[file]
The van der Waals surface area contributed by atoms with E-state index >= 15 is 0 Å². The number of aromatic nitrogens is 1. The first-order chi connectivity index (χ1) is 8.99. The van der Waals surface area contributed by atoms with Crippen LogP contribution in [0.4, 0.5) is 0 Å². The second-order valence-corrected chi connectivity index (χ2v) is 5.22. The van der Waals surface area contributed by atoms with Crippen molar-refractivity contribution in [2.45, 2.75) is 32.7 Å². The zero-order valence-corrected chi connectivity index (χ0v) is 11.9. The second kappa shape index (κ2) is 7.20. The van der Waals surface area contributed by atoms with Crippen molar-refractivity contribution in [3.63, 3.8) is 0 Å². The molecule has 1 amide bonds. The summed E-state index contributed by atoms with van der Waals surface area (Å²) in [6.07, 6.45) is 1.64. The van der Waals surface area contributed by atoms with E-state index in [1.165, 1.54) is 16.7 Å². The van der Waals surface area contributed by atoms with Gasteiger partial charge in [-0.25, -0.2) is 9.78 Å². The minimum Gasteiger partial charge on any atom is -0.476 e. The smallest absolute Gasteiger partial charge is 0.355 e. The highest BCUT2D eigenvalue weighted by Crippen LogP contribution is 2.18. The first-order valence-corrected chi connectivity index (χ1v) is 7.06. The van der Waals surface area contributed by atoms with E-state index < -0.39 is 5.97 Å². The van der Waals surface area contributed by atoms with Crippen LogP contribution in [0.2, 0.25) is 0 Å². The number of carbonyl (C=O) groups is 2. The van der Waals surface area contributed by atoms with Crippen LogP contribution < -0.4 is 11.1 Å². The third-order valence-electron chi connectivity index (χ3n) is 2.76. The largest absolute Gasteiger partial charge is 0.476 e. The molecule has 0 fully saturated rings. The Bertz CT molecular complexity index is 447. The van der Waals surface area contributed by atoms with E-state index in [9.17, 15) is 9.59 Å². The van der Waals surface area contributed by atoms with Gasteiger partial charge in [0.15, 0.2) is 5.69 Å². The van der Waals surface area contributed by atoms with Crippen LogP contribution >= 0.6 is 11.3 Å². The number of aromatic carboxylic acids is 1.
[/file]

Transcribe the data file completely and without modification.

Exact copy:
The van der Waals surface area contributed by atoms with E-state index >= 15 is 0 Å². The number of aromatic nitrogens is 1. The first-order chi connectivity index (χ1) is 8.99. The van der Waals surface area contributed by atoms with Crippen LogP contribution in [0.4, 0.5) is 0 Å². The second-order valence-corrected chi connectivity index (χ2v) is 5.22. The van der Waals surface area contributed by atoms with Crippen molar-refractivity contribution in [2.45, 2.75) is 32.7 Å². The zero-order valence-corrected chi connectivity index (χ0v) is 11.9. The second kappa shape index (κ2) is 7.20. The van der Waals surface area contributed by atoms with Crippen molar-refractivity contribution in [3.63, 3.8) is 0 Å². The molecule has 1 amide bonds. The summed E-state index contributed by atoms with van der Waals surface area (Å²) in [6.07, 6.45) is 1.64. The van der Waals surface area contributed by atoms with E-state index in [1.165, 1.54) is 16.7 Å². The van der Waals surface area contributed by atoms with Gasteiger partial charge in [-0.25, -0.2) is 9.78 Å². The minimum Gasteiger partial charge on any atom is -0.476 e. The smallest absolute Gasteiger partial charge is 0.355 e. The highest BCUT2D eigenvalue weighted by Crippen LogP contribution is 2.18. The first-order valence-corrected chi connectivity index (χ1v) is 7.06. The van der Waals surface area contributed by atoms with E-state index < -0.39 is 5.97 Å². The van der Waals surface area contributed by atoms with Crippen LogP contribution in [0.2, 0.25) is 0 Å². The number of carbonyl (C=O) groups is 2. The van der Waals surface area contributed by atoms with Crippen LogP contribution < -0.4 is 11.1 Å². The third-order valence-electron chi connectivity index (χ3n) is 2.76. The largest absolute Gasteiger partial charge is 0.476 e. The molecule has 0 fully saturated rings. The Bertz CT molecular complexity index is 447. The van der Waals surface area contributed by atoms with E-state index in [9.17, 15) is 9.59 Å². The van der Waals surface area contributed by atoms with Gasteiger partial charge in [0.15, 0.2) is 5.69 Å². The van der Waals surface area contributed by atoms with Crippen LogP contribution >= 0.6 is 11.3 Å². The number of aromatic carboxylic acids is 1.